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On Tuesday evening, 10-year-old Marlon Mejia painted a red flower on an exterior wall of the South Corvallis Townhouses, where he lives.

The flower was part of a landscape mural that was designed by two artists who live in South Corvallis. Willamette Neighborhood Housing Services, which owns the townhouses, hosted a National Night Out event to celebrate the community and the completion of the mural. Local residents were invited to help with painting.

When asked how the mural made him feel about his house, Mejia said it made him feel happy.

Rebecka Weinsteiger, community engagement manager for Willamette Neighborhood Housing Services (and a resident of South Corvallis), said she wanted to bring some public art to her neighborhood. She approached artists Diana Ryan and Dana Monroe, who wrote a proposal to the city of Corvallis for a Neighborhood Empowerment Grant.

“When there are beautiful places in your neighborhood, it makes you feel like your neighborhood is valuable,” Weinsteiger said. “I think that pride in place creates connectivity to your community.”

Willamette Neighborhood Housing Services is a nonprofit committed to quality affordable housing and community well-being.

Weinsteiger said South Corvallis is a low-income, high-density neighborhood that is isolated in the city. She wanted to give people from all over the community a reason to come visit.

The mural, which is behind the Leonard Street Community Garden, features golden rolling hills and a river lined with trees and green ferns.

“We wanted a whimsical natural scene that was fun and just brought joy to the garden,” said Ryan, who teaches art classes at her home studio in South Corvallis.

Ryan and Monroe started painting the mural last month, but they had already started getting the community involved. 

The artists created tall cutouts of a rabbit and frog, which they took to the Lincoln Elementary School Carnival in May for students to paint. The cutouts were then installed into the mural.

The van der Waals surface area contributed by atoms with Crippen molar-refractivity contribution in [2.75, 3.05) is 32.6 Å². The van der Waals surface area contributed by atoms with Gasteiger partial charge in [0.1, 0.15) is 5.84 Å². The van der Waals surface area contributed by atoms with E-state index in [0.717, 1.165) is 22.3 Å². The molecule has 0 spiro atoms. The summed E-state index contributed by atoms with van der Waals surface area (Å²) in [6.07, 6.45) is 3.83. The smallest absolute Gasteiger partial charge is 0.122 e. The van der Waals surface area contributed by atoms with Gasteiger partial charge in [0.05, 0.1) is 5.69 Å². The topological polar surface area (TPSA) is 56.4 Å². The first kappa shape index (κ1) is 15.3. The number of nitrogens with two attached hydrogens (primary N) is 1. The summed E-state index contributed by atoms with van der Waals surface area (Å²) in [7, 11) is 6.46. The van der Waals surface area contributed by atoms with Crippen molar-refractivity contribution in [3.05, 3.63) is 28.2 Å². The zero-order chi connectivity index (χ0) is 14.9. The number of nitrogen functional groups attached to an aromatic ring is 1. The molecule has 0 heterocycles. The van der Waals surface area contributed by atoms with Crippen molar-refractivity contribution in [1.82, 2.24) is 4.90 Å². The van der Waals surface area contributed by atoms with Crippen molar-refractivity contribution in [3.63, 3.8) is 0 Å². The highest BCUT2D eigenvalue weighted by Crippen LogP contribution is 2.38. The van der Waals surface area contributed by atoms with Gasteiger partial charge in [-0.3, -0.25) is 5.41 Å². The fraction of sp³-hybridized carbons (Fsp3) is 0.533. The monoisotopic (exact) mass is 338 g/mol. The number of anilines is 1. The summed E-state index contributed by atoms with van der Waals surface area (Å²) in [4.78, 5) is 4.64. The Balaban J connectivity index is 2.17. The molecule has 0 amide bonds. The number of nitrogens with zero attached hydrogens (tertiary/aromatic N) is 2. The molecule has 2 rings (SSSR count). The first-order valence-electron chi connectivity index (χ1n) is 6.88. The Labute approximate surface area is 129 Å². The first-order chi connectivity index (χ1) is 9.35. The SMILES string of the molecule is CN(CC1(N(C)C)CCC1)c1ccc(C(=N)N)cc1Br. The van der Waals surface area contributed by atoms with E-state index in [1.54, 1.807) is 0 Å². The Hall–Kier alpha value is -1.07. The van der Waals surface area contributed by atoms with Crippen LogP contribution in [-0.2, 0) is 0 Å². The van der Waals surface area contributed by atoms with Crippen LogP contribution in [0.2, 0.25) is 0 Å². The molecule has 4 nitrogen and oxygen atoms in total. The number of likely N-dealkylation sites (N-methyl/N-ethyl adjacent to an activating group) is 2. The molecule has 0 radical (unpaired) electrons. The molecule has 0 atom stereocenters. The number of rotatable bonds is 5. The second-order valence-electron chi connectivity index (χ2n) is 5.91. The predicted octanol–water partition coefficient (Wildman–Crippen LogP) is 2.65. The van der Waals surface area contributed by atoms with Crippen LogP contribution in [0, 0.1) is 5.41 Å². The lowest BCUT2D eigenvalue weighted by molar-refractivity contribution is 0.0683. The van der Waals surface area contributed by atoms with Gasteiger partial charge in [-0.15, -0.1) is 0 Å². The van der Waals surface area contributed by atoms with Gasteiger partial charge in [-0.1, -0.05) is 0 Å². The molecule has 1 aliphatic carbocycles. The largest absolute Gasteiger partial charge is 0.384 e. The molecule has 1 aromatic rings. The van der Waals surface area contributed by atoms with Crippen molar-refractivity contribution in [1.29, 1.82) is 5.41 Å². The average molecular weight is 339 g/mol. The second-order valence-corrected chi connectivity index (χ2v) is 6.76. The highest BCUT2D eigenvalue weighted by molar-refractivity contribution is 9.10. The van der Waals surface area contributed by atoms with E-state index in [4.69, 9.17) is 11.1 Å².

“We wanted this to be a community building experience,” said Monroe, who is an art teacher at Lincoln.

Ryan and Monroe hope the project will inspire more murals in South Corvallis.

While the artists recruited community members who were interested in painting lilies, daisies and tulips on the mural, other South Corvallis residents shared a meal. Event organizers applied for and won a Community Challenge Grant from Oregon AARP, which they used for art supplies and food. The meal included entrees from Al Jebal Middle Eastern Restaurant, as well as hot dogs, fruit salad and cookies.

Some children splashed in a kiddie pool, while others rode their bikes on a ramp borrowed from the Benton County Skateboarding Alliance. They snacked on ice pops and watermelon. Some kids danced to music playing from speakers.

A Corvallis police officer and McGruff the Crime Dog also visited the event. The officer distributed stickers to the kids while the mascot posed for pictures.

National Night Out, which takes place throughout the country on the first Tuesday in August, works to promote police-community partnerships and neighborhood camaraderie.

Ken Waters, who lives in South Corvallis, was demonstrating AcroYoga poses with Tam Tilton, who leads AcroYoga classes in Tunison Park on Sundays.

“I think it’s great to see the community come together and join in such a welcoming and happy manner,” Waters said.

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Lillian Schrock covers public safety for the Gazette-Times. She may be reached at 541-758-9548 or lillian.schrock@lee.net. Follow her on Twitter at @LillieSchrock. 

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